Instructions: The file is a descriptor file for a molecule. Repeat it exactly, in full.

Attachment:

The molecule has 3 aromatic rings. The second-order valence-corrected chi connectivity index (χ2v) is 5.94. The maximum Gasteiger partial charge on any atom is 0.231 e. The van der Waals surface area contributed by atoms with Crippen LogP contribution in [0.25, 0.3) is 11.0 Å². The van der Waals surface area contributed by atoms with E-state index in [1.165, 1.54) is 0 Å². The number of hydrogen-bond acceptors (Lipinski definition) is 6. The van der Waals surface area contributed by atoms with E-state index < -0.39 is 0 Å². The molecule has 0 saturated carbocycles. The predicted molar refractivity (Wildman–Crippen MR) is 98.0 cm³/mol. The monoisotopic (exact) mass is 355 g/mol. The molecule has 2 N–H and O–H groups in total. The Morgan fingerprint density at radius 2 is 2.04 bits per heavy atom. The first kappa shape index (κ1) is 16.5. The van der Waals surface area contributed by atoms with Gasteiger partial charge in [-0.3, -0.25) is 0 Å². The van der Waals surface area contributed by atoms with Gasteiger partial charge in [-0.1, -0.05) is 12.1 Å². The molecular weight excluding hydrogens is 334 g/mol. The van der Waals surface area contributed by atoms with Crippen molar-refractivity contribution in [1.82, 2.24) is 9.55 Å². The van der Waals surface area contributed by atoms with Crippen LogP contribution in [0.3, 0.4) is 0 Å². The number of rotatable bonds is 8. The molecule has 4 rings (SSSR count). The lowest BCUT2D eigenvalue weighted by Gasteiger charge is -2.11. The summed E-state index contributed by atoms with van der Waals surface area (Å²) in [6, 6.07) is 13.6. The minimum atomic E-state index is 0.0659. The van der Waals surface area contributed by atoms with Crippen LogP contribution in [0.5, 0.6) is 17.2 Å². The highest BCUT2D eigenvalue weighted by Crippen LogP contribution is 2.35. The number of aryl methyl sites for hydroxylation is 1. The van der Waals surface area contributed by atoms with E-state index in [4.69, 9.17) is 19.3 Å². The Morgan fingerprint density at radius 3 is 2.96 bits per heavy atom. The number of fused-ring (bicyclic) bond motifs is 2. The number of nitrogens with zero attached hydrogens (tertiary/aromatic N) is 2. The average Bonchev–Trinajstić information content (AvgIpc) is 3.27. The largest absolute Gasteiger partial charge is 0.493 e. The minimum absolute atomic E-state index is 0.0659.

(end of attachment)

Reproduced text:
The molecule has 3 aromatic rings. The second-order valence-corrected chi connectivity index (χ2v) is 5.94. The maximum Gasteiger partial charge on any atom is 0.231 e. The van der Waals surface area contributed by atoms with Crippen LogP contribution in [0.25, 0.3) is 11.0 Å². The van der Waals surface area contributed by atoms with E-state index in [1.165, 1.54) is 0 Å². The number of hydrogen-bond acceptors (Lipinski definition) is 6. The van der Waals surface area contributed by atoms with E-state index < -0.39 is 0 Å². The molecule has 0 saturated carbocycles. The predicted molar refractivity (Wildman–Crippen MR) is 98.0 cm³/mol. The monoisotopic (exact) mass is 355 g/mol. The molecule has 2 N–H and O–H groups in total. The Morgan fingerprint density at radius 2 is 2.04 bits per heavy atom. The first kappa shape index (κ1) is 16.5. The van der Waals surface area contributed by atoms with Gasteiger partial charge in [-0.3, -0.25) is 0 Å². The van der Waals surface area contributed by atoms with Gasteiger partial charge in [-0.1, -0.05) is 12.1 Å². The molecular weight excluding hydrogens is 334 g/mol. The van der Waals surface area contributed by atoms with Crippen molar-refractivity contribution in [1.82, 2.24) is 9.55 Å². The van der Waals surface area contributed by atoms with Crippen LogP contribution in [0.3, 0.4) is 0 Å². The number of rotatable bonds is 8. The molecule has 4 rings (SSSR count). The lowest BCUT2D eigenvalue weighted by Gasteiger charge is -2.11. The summed E-state index contributed by atoms with van der Waals surface area (Å²) in [6, 6.07) is 13.6. The minimum atomic E-state index is 0.0659. The van der Waals surface area contributed by atoms with Crippen LogP contribution in [0.5, 0.6) is 17.2 Å². The highest BCUT2D eigenvalue weighted by Crippen LogP contribution is 2.35. The number of aryl methyl sites for hydroxylation is 1. The van der Waals surface area contributed by atoms with E-state index in [4.69, 9.17) is 19.3 Å². The Morgan fingerprint density at radius 3 is 2.96 bits per heavy atom. The number of fused-ring (bicyclic) bond motifs is 2. The number of nitrogens with zero attached hydrogens (tertiary/aromatic N) is 2. The average Bonchev–Trinajstić information content (AvgIpc) is 3.27. The largest absolute Gasteiger partial charge is 0.493 e. The minimum absolute atomic E-state index is 0.0659.